Doing her part for the environment

Sandy has been walking around her neighbourhood picking up all sorts of rubbish. Images: Daniel Hines.

On walks around the neighbourhood with her dog, Sandy has started picking up rubbish that has been left lying around, doing her part for the environment.

She says what made her start picking up rubbish in the first place, was that she just started noticing it and it began to annoy her.

“I could just picture in my mind that item, no matter how small, ending up in the ocean. It breaks my heart to think the few streets around here, times every neighbourhood, times every suburb will equal a lot of damage to the ocean.

“Don’t even get me started on the manufacturing and industrial areas,” she says. “At first I thought, well this little bit wouldn’t make any difference but then I realised every little bit will make a difference.

“I feel guilty that my generation is partly responsible for this mess. When I was a child there wasn’t a lot of plastic around.

“The supermarkets were still putting our groceries into paper bags. We did not use plastic bin liners and bread was sold by the loaf in paper. Our sandwiches were wrapped in grease-proof paper.

“My generation embraced plastic and everything if offered, bringing our children along with it. It was revolutionary and made life much easier. My children still had cloth nappies but the disposable ones were appearing on the supermarket shelves at that time, around 1980 I think.

“Of course our parents loved it too. We didn’t intentionally set out to spoil the planet and destroy marine life in a sad and painful way. We were modern people embracing the new stuff. Not much has changed of course, it’s just a new modern. There is definitely a movement to better ourselves and therefore set an example to our grown up children (some whom are streaks ahead of us already thank goodness) and of course, our grandchildren.”

Sandy says she started picking up rubbish around five months ago and if she was to measure it, it will full a small wheelie bin.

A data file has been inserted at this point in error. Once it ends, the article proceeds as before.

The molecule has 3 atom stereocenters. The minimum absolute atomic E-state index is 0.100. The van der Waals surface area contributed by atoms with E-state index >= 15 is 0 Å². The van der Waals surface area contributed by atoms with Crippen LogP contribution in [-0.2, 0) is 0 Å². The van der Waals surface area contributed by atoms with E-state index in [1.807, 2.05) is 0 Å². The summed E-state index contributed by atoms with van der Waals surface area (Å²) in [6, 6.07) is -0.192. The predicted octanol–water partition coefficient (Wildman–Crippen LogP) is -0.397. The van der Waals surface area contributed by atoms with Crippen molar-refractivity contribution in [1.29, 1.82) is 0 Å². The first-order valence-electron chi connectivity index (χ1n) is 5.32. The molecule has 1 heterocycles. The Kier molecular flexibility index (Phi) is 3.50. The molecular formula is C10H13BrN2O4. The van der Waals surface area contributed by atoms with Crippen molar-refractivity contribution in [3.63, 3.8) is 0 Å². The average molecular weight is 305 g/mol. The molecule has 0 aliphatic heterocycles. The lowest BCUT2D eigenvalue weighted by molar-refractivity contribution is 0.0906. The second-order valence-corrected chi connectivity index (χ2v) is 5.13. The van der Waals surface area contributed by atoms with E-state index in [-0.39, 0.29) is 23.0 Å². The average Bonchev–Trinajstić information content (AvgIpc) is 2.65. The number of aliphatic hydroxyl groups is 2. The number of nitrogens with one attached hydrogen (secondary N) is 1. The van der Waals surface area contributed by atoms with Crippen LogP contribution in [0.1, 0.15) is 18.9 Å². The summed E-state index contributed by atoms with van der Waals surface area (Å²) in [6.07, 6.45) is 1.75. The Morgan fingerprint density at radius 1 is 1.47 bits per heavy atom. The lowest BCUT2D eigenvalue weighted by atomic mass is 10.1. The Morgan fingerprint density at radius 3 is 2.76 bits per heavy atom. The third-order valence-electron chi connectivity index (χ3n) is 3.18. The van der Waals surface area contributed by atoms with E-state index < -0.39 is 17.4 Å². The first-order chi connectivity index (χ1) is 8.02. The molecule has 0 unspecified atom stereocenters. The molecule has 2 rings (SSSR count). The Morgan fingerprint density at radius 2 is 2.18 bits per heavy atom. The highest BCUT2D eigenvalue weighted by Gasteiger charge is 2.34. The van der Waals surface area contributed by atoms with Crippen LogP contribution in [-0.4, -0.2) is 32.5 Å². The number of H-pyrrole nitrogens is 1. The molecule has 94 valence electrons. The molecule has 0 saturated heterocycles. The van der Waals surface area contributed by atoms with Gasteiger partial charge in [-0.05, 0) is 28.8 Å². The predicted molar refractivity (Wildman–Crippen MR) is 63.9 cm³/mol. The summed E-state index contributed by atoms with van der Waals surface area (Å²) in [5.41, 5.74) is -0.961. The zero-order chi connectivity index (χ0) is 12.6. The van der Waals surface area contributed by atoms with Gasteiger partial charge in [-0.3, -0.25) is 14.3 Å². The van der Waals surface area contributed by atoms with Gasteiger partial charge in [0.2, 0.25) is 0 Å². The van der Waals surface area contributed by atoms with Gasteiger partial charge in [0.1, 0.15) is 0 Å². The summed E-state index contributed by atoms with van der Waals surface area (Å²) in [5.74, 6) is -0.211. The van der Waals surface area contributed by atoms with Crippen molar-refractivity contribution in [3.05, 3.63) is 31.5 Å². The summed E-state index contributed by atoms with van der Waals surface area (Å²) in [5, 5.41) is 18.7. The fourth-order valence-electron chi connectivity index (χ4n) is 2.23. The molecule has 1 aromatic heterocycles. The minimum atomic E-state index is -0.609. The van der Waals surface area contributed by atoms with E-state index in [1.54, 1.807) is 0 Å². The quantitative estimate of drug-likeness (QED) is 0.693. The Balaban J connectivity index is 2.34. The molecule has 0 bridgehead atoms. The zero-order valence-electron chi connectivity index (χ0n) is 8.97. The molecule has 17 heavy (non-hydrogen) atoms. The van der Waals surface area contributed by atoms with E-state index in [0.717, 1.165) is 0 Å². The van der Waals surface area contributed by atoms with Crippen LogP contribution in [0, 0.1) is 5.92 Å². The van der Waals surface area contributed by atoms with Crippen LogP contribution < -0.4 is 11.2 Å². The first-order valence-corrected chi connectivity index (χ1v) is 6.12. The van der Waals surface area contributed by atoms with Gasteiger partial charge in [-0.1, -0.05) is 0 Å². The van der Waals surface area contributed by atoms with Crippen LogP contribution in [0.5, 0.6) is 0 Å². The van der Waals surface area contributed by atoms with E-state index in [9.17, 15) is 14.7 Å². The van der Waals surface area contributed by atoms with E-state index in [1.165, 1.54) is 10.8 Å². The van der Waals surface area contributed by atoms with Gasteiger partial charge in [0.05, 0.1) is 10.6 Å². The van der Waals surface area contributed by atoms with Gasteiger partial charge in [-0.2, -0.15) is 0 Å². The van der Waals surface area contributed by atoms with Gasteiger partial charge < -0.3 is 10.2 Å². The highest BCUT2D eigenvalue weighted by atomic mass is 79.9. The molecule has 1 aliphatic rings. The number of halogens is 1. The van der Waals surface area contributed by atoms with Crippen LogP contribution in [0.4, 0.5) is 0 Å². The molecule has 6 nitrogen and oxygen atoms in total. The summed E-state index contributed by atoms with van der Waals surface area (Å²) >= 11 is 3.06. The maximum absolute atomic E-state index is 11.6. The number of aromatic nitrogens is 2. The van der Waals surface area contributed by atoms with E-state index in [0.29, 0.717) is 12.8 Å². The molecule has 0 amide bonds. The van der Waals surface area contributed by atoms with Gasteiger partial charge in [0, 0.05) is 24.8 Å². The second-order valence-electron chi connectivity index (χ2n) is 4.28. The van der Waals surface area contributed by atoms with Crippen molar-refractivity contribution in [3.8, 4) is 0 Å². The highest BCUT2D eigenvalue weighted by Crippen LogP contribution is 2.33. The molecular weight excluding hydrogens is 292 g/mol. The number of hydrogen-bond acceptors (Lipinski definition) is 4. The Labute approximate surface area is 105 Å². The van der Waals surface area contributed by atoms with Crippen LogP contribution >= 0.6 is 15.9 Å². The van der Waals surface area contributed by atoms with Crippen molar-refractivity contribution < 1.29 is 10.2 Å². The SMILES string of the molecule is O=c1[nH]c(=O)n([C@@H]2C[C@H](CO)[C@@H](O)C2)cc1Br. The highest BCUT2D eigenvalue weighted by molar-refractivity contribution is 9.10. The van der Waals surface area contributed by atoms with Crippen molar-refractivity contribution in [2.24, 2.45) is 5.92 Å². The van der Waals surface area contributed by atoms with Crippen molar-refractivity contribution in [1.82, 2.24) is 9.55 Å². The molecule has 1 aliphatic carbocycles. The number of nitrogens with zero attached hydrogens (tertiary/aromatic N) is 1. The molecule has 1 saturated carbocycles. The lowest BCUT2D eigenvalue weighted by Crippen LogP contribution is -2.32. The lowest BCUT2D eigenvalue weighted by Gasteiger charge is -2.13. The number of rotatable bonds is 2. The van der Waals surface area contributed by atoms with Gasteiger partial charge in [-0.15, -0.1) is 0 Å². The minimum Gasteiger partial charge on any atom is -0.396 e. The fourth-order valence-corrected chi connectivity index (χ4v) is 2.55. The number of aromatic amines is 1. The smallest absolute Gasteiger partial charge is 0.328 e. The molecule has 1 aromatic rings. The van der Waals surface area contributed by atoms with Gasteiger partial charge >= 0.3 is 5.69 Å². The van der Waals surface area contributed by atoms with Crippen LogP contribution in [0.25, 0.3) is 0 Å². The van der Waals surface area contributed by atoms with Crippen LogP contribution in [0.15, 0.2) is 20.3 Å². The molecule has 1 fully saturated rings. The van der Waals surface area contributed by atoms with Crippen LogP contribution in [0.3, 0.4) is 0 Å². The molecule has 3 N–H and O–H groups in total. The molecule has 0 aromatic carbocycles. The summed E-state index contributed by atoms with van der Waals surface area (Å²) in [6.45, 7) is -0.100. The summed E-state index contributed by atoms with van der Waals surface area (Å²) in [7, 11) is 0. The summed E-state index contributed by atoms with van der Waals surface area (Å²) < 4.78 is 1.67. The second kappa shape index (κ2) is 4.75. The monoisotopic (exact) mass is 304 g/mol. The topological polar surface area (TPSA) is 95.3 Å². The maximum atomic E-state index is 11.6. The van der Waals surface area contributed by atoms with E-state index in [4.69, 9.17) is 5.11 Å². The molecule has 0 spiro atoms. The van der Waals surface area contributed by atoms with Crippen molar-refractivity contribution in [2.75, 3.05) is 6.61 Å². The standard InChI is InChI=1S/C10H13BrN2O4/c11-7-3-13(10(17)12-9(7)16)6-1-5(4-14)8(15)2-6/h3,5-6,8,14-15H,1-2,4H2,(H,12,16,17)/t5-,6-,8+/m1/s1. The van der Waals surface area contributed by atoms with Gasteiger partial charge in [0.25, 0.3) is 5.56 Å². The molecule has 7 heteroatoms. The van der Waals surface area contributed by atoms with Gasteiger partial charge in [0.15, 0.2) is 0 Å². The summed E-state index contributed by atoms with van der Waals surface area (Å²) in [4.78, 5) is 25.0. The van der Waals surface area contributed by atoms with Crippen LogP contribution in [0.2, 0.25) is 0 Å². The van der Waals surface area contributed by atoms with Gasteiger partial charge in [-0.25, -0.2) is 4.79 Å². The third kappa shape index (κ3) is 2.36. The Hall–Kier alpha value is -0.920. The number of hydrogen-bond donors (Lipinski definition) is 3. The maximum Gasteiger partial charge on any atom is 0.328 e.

While out on her walks, if she passes a council bin she will put the rubbish in the bin. She says sometimes there is too much to carry.

Over the months, Sandy has noticed there is more rubbish around on Saturday after rubbish day and on Monday, after the weekend.

She has picked up cable ties, cotton buds, electrical wire, weed-eater plastic wires, plastic bottles, cans, polystyrene, packaging foam, metal bottle tops, pads from meat packs, plastic lollipop sticks, and much more.

“Most of what I pick up has probably fallen from peoples rubbish bags or bins. Just because it ends up on the street and you didn’t actually put it there, it still needs to be picked up before it makes its way to the drains.

“Even the larger items with eventually being run over enough times to become small enough slip into the drain. If there a bottle or can thrown or left by someone else, and it is outside your property, perhaps the right thing to do is to pick it up and dispose of it properly.”

She once showed her 6-year-old grandchild all of the rubbish she has picked up.

“She thought for a moment then said ‘maybe we could put on our gloves, wash everything and make something out of it.’

“I thought that was just awesome way of looking at re-using concept from someone so young.”

Sandy has picked up some items in her short amount of time picking up rubbish, but she says the most unusual thing she has picked up was a credit card she found in the park.

“I am pleased to say that I tracked down the owner and managed to get it back to them. I was pretty pleased about that.”

Sandy has one message for the general public about picking up rubbish: “If you see it on the curb or in the gutter, it will end up in the ocean. It’s something to be mindful of.”

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